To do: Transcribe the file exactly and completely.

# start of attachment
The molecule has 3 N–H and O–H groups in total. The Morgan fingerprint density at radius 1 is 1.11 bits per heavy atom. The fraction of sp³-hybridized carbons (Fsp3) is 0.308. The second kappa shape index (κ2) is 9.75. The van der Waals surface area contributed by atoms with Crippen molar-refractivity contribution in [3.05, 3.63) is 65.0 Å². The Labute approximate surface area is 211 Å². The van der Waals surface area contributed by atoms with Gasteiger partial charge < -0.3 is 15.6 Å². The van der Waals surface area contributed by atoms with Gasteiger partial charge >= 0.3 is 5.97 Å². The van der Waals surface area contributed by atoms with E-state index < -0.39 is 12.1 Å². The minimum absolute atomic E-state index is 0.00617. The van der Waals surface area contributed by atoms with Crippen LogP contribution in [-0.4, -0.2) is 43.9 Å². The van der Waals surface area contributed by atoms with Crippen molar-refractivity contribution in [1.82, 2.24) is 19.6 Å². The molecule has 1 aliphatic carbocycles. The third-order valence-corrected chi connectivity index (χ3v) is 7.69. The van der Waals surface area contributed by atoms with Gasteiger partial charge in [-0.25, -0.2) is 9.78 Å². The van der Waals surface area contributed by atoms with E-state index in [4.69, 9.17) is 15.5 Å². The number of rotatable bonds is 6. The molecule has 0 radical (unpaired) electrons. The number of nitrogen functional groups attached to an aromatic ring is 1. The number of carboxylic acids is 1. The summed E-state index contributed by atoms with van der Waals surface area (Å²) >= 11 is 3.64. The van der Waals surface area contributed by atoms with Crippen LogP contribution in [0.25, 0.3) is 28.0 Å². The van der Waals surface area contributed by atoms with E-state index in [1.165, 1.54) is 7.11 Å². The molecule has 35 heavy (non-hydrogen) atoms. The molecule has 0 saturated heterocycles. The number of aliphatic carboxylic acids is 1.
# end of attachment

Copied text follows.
The molecule has 3 N–H and O–H groups in total. The Morgan fingerprint density at radius 1 is 1.11 bits per heavy atom. The fraction of sp³-hybridized carbons (Fsp3) is 0.308. The second kappa shape index (κ2) is 9.75. The van der Waals surface area contributed by atoms with Crippen molar-refractivity contribution in [3.05, 3.63) is 65.0 Å². The Labute approximate surface area is 211 Å². The van der Waals surface area contributed by atoms with Gasteiger partial charge < -0.3 is 15.6 Å². The van der Waals surface area contributed by atoms with Gasteiger partial charge >= 0.3 is 5.97 Å². The van der Waals surface area contributed by atoms with E-state index < -0.39 is 12.1 Å². The minimum absolute atomic E-state index is 0.00617. The van der Waals surface area contributed by atoms with Crippen LogP contribution in [-0.4, -0.2) is 43.9 Å². The van der Waals surface area contributed by atoms with Crippen molar-refractivity contribution in [1.82, 2.24) is 19.6 Å². The molecule has 1 aliphatic carbocycles. The third-order valence-corrected chi connectivity index (χ3v) is 7.69. The van der Waals surface area contributed by atoms with Gasteiger partial charge in [-0.25, -0.2) is 9.78 Å². The van der Waals surface area contributed by atoms with E-state index in [4.69, 9.17) is 15.5 Å². The number of rotatable bonds is 6. The molecule has 0 radical (unpaired) electrons. The number of nitrogen functional groups attached to an aromatic ring is 1. The number of carboxylic acids is 1. The summed E-state index contributed by atoms with van der Waals surface area (Å²) >= 11 is 3.64. The van der Waals surface area contributed by atoms with Crippen LogP contribution in [0.25, 0.3) is 28.0 Å². The van der Waals surface area contributed by atoms with E-state index in [1.165, 1.54) is 7.11 Å². The molecule has 35 heavy (non-hydrogen) atoms. The molecule has 0 saturated heterocycles. The number of aliphatic carboxylic acids is 1.